Volunteer Spotlight Interview with Lisa Chen
Principal, Lisa Chen Research Consulting

Can you talk a little bit about your work?

I’ve spent most of my career doing qualitative market research with potential customers. The research I do is typically quite detailed and in-depth — I delve into deep questions and really get to know people. My work is about revealing the narrative story to clients and solving the disconnect between the end results and the means to how we got there. Most often, this takes the form of in-person and online focus groups.

How’d you get into market research?

I first started working in Sesame Street’s research department when I was in graduate school for Developmental Psychology at NYU. In that role, I talked to a lot of two- to four-year olds to assess the appeal of characters and comprehension of the educational content.

You’ve done a ton to support Causewave – what motivates you to be involved?

I love the causes that Causewave is behind. In particular, I care a lot about diversity and inclusion initiatives — it was the focus of my studies and I wrote my dissertation on racial/ethnic socialization among Chinese immigrant families. That’s why I got involved in the Race and Media project, which I believe is going to make an important impact when the study results are announced. 

In recent years, I’ve realized I also need to consider taking on leadership roles; that it’s not always enough to be a committee member. I take my Causewave work and my board position at www.RochesterKids.org very seriously. I try to look towards the future and think about what mark I want to make with my social justice work, and so that’s why I step up.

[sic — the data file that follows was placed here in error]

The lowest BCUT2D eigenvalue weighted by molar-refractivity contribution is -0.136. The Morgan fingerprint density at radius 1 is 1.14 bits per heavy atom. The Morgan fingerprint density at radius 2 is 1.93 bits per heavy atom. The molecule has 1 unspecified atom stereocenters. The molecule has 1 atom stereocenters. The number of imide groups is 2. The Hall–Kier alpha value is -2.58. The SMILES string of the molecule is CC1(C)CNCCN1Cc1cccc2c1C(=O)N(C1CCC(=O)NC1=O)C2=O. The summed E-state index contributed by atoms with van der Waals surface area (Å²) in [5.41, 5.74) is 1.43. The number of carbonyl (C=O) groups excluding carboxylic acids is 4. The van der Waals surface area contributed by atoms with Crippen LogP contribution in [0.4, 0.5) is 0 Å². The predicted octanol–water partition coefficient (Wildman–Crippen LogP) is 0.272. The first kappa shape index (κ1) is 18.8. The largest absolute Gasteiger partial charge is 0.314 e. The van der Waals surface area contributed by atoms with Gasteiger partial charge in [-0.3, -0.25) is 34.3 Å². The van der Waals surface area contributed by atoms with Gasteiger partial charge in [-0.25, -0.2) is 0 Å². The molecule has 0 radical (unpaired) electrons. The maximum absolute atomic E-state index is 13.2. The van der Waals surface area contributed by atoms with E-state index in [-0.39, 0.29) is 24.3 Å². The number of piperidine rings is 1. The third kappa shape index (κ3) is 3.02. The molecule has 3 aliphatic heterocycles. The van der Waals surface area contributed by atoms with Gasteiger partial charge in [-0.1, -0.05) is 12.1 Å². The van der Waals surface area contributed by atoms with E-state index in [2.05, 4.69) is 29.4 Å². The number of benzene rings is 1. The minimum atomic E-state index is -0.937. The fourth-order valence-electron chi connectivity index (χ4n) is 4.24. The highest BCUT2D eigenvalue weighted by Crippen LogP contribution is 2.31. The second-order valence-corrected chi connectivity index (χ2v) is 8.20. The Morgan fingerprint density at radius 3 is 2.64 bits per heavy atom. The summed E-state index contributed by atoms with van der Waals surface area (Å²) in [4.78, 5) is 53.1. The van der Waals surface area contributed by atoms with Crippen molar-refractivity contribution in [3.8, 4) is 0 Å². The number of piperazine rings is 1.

Capacity building is at the core of all our projects. Our Senior Program Manager Stacey Saracene said you recently helped to build our own team’s capacity by training her in how to organize a focus group. Why do you think capacity building is important or why you enjoy it?

For years I’ve worked in a small boutique firm where I rarely have the opportunity to mentor any more. I love being around young, vibrant people, so I miss that. Plus, that was for the Diversity of Opportunity (DO) Partnership, an important project gathering feedback from urban and suburban parents about new opportunities to increase the socioeconomic and cultural diversity of the city schools. 

You’ve done a ton to support Causewave’s work lately, including focus groups RCSD, Student Attendance Initiative, Hillside Foster Care, an Opioid Prevention Project. Do any of those roles stick out as particularly rewarding?

Carly Layton from Hillside followed up after the Foster Care project and let me know how successful that campaign was in attracting new foster parents. Typically when conducting a research study, I don’t get to hear the final results or impact of the research. Learning about the people who foster children in our community gave me a whole new outlook on parenting. How does a person take in six foster kids when I can’t even get mine to soccer on time? It’s incredible what foster parents do by opening their hearts and their homes.

What might readers be surprised to know about you?

One day I think it’d be fun to see if I could pull off being a blond.